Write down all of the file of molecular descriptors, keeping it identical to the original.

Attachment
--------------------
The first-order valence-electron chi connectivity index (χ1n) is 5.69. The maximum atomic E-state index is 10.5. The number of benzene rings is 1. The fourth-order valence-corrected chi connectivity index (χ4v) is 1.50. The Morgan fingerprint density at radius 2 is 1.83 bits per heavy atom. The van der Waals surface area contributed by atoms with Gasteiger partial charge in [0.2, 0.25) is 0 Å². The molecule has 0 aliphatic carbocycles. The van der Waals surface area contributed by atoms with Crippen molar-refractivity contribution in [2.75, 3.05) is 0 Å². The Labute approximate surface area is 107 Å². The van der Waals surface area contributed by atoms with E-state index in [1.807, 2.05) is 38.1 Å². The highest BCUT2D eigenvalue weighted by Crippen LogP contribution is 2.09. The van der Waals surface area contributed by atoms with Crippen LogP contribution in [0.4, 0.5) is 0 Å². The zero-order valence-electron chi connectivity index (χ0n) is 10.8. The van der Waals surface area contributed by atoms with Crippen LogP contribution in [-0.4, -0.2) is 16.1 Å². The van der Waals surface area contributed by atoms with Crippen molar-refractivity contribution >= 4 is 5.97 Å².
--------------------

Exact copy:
The first-order valence-electron chi connectivity index (χ1n) is 5.69. The maximum atomic E-state index is 10.5. The number of benzene rings is 1. The fourth-order valence-corrected chi connectivity index (χ4v) is 1.50. The Morgan fingerprint density at radius 2 is 1.83 bits per heavy atom. The van der Waals surface area contributed by atoms with Gasteiger partial charge in [0.2, 0.25) is 0 Å². The molecule has 0 aliphatic carbocycles. The van der Waals surface area contributed by atoms with Crippen molar-refractivity contribution in [2.75, 3.05) is 0 Å². The Labute approximate surface area is 107 Å². The van der Waals surface area contributed by atoms with E-state index in [1.807, 2.05) is 38.1 Å². The highest BCUT2D eigenvalue weighted by Crippen LogP contribution is 2.09. The van der Waals surface area contributed by atoms with Crippen LogP contribution in [0.4, 0.5) is 0 Å². The zero-order valence-electron chi connectivity index (χ0n) is 10.8. The van der Waals surface area contributed by atoms with Crippen LogP contribution in [-0.4, -0.2) is 16.1 Å². The van der Waals surface area contributed by atoms with Crippen molar-refractivity contribution >= 4 is 5.97 Å².